Working with tonal underpaintings

A personal journey of discovery

Starting Out...
When I first started out with oil paints, I was like a child in a sweet shop, keen to experiment with all manner of styles and genres. Having had no formal training in the craft of painting, I had a broad notion that oils would allow an artist to build up a painting in several layers and that there was a golden rule of 'fat over lean'. But for want of a teacher, or any particular method to follow, I would typically launch straight into a full colour 'underpainting', where at least 70% of the tone and colour work would be done in one sitting. After this I would work on some finer detail and refinements in maybe one or two 'fatter' sittings before considering the work finished.

In an attempt to honour the 'fat over lean' rule, I would usually start out with slightly thinned paint for stage one, then raw tubed paint for stage two, and finally adding a little extra linseed oil for any further work. My favoured style at the time was highly coloured and probably leaning closer to pop art than anything else, as can be seen in these examples...

Learning from the past...
Working like this was a lot of fun, but something was niggling at me. Having a deep admiration for the painters of the Flemish and Italian Renaissance, I was continuously wondering how they did it. What materials did they use? What techniques had they employed to produce work so different from mine? How come nobody was teaching this any more at art schools?

I could glean a certain amount online and from books, but it wasn't until I made contact with a teacher called David Cranswick that I was able to get some proper hands-on training in glazing and underpaintings. David had spent many years researching the practical techniques of the old masters and was now offering studio training to interested students. It was at this stage that I learned (among other things) how to start with a tonal monochrome underpainting, typically using burnt umber or other earth tones.

Below are a couple of old master studies completed as exercises during this time, both based on paintings at the National Gallery in London.

Study after Willem Kalf (oils)
Having been set this daunting exercise by David, the images below show a simplified version of how the painting was built up in stages, using a traditional gesso panel. (For more detailed step-by-step images with descriptions of what was happening at each stage, visit the master copies page).

Study after Verocchio (Egg Tempera)
This exercise was my first experiment with egg tempera, using pigments mixed to a yellowish 'verdacchio' for the underpainting. This taught me that the tonal underpainting method works as well for tempera as for oils. Below is a simplified version of the painting stages. (For more detailed step-by-step images with descriptions of what was happening at each stage, visit the master copies page).

Embracing the approach...
Having discovered the joy of tonal underpaintings, it is safe to say that this has become my staple approach. Unlike the master copies above, which start with a linear underdrawing, this method really comes into its own for me when working from life, where a loose 3-tone underpainting can be developed very quickly using a rub-back approach and then refined in the follow-on stages. In that respect, I feel that this method is very well suited to artists whose natural inclination is to work tonally, e.g. when drawing with charcoal, rather than those who favour a linear approach.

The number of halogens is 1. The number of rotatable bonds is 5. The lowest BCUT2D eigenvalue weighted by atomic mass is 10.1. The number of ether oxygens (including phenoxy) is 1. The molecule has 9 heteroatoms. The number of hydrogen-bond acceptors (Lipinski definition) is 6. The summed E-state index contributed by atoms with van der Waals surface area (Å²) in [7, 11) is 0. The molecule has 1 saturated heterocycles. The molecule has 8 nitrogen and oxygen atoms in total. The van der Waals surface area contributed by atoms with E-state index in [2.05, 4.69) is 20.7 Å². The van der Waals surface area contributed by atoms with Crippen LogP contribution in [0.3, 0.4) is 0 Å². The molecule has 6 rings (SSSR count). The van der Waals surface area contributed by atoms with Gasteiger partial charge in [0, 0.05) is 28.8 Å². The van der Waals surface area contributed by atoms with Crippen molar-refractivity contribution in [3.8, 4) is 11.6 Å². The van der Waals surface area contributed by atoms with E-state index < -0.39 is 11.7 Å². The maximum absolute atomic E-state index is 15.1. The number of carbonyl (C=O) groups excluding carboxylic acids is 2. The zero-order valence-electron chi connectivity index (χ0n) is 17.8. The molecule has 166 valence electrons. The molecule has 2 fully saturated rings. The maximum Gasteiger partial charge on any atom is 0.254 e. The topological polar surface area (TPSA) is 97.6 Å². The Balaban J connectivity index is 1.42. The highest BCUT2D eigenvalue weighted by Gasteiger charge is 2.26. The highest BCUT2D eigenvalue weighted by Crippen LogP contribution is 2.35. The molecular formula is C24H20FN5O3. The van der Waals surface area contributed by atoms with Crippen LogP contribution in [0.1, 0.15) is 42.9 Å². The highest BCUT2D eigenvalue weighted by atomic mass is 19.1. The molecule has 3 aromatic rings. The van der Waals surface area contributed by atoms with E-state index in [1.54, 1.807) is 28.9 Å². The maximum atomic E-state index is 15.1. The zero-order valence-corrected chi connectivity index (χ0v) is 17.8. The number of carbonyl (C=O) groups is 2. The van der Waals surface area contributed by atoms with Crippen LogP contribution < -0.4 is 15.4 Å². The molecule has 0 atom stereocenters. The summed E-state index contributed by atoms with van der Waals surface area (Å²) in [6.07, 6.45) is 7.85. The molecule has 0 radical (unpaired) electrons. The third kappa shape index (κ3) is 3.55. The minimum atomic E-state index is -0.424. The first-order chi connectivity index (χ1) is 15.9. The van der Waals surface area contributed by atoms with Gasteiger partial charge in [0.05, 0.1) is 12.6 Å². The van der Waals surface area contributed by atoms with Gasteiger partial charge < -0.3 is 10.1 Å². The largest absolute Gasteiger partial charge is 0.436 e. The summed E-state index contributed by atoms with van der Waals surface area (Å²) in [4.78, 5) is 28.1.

The examples below show a range of earth-based underpaintings in which I have used this method... some of which have been taken through to finished paintings. All of these use either burnt umber, burnt sienna or raw umber as the base tone. (visit my landscape and still life pages if you wish to see more detailed step-by-step images of any of these pieces)

Warm VS Cool...
A variation on earth-based underpaintings is the grisaille approach, which is Usually an opaque underpainting in a neutral grey, which can look like a black and white photograph if taken to a highly realist degree. An undisputed master of the grisaille underpainting was Ingres...

Something to aspire to indeed! I have not yet tried my hand at such a photographic grisaille, but below are a few experiments where I have adapted my slightly looser underpainting approach to use a cool, neutral grey, rather than a warm earth tone. So far I have to confess that I have not found any great benefit in replacing earth hues with a neutral grey. I think it essentially comes down to deciding whether each finished work is likely to benefit more from a warm or a cool underpainting.

Other underpainting approaches...
It is worth mentioning that in my experiments above, I have only skimmed the surface of the range of underpainting methods out there. Other key approaches to look into would include:

  • the traditional 'verdacchio' (green) approach used for skin tones in early renaissance works
  • the 19th century dead colour approach taught in many of today's 'atelier' schools
  • the detailed underdrawings on panel, employed by early Flemish painters such as van Eyck
  • the pros and cons of differing toned grounds

I am also continuously inspired by viewing the approaches of other living artists. Below is a link to a detailed grisaille technique that the portrait painter, Scott Bartner employs. I would like to try this technique for myself in time.

Some Old Master Underpaintings (for inspiration)

Resources for learning more about underpaintings...

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